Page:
The idea is this — we think getting things is the path to the good life because when we get, we feel a little sense of pleasure. But that little sense of pleasure always wears off.
In the long run, givers are happier, more joyful people than takers.
In our church, there’s a family that gave 1.5 million dollars to the “Be the Light” initiative last year. Do you want to see their picture? Well, you can’t, because then it wouldn’t be secret, and they would lose their reward.
There are a lot of people in our church who give to Blue Oaks who know the joy of giving in secret.
I would love for you to know the joy of giving generously in secret.
There was a woman my wife and I know who was going through the process of becoming a legal US citizen. Her children were born in the US but she wasn’t legally a citizen so she couldn’t work. It was very difficult to support her family during that time.
Well, we were able to help her anonymously, and I just want to share from my personal experience (I’m sure many of you could share way more than me) but I’ve gotten more blessing, more meaning, more gratitude, and more joy out of money I’ve given than money I’ve saved.
That’s the first reward. You will experience more blessing.
The second reward is:
2. Relational wealth
We live in a society that is increasingly financially rich but relationally poor. Just spend some time in the developing world and you’ll realize they’re financially poor, but they’re relationally wealthy.
This is what the apostle Paul said to the church at Corinth about giving:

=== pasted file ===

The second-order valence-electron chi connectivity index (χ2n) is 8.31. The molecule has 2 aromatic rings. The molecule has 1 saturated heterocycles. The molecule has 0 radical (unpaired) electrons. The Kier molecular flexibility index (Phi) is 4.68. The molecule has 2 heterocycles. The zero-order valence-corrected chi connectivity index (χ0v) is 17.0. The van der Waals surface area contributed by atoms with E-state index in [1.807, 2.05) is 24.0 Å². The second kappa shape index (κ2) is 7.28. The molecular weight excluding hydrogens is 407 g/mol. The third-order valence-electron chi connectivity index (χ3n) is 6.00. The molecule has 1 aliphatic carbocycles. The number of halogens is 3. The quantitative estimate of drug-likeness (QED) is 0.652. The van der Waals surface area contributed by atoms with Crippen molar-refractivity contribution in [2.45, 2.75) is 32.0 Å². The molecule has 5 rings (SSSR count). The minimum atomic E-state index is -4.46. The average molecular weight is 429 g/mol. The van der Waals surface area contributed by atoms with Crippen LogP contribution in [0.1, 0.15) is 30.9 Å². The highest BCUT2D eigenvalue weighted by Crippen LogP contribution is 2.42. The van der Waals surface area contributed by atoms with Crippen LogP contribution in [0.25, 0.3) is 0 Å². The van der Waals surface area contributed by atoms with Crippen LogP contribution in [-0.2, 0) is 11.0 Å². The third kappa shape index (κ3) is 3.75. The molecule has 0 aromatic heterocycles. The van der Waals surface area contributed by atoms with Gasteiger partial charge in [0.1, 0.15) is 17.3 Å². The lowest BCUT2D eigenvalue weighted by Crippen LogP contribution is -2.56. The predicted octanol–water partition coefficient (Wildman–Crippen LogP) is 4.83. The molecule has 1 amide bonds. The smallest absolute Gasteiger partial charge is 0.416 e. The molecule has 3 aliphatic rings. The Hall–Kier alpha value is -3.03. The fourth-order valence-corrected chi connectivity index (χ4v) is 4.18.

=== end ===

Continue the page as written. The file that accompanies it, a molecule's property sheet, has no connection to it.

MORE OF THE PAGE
Each of you should give what you have decided in your heart to give, not reluctantly or under compulsion, for God loves a cheerful giver. (2 Corinthians 9:7)
And this is what he said later in that chapter about those in the early church who were recipients of generosity.
And in their prayers for you their hearts will go out to you, because of the surpassing grace God has given you. (2 Corinthians 9:14)
You see, people who are generous with their time, and generous with their money — they end up entering into new relationships, and connecting with and caring about more people. They experience relational wealth.
If you’re stingy with your time and stingy with your money, you’ll find other people will be stingy with their hearts.
If you’re generous with your time and generous with your money, people’s hearts will go out to you.
Alright, the third reward is:
When I’m only focused on my life and getting what I want, I live in bondage to my desire.
There’s an interesting phrase that’s used in the Psalms.
In Psalm 22, the psalmist said:
Deliver me from the sword, my precious life from the power of the dogs. (Psalm 22:20)
In the next verse, the psalmist says:
Rescue me from the mouth of the lions. (Psalm 22:21)
Does the phrase “my precious” ring any bells with you?
It’s from The Lord of the Rings.
The character is named Gollum. The word golem comes from a Hebrew word that’s used only one time in the Bible in Psalm 139 for an unformed body.
That word golem in Hebrew actually became, in the Middle Ages, a character in Jewish folklore who lived as a grudging, resentful, soulless slave. That’s part of why Tolkien chose the name Gollum.
The ring takes a desire and turns it into an obsession… until it becomes an idol. Then we become its slaves.
You see, the principle in the kingdom of God is this — “Freely you have received; so freely give.”
I mean, if you think about it — what in the world do I have that God has not given to me?
My mind, my body, my family, my home, my food, my clothes, my education, my job.
Generosity liberates me from bondage to possessions and pleasures… and allows me to give with the same freedom that I receive.
Alright, we’ll look at a few more rewards in just a moment.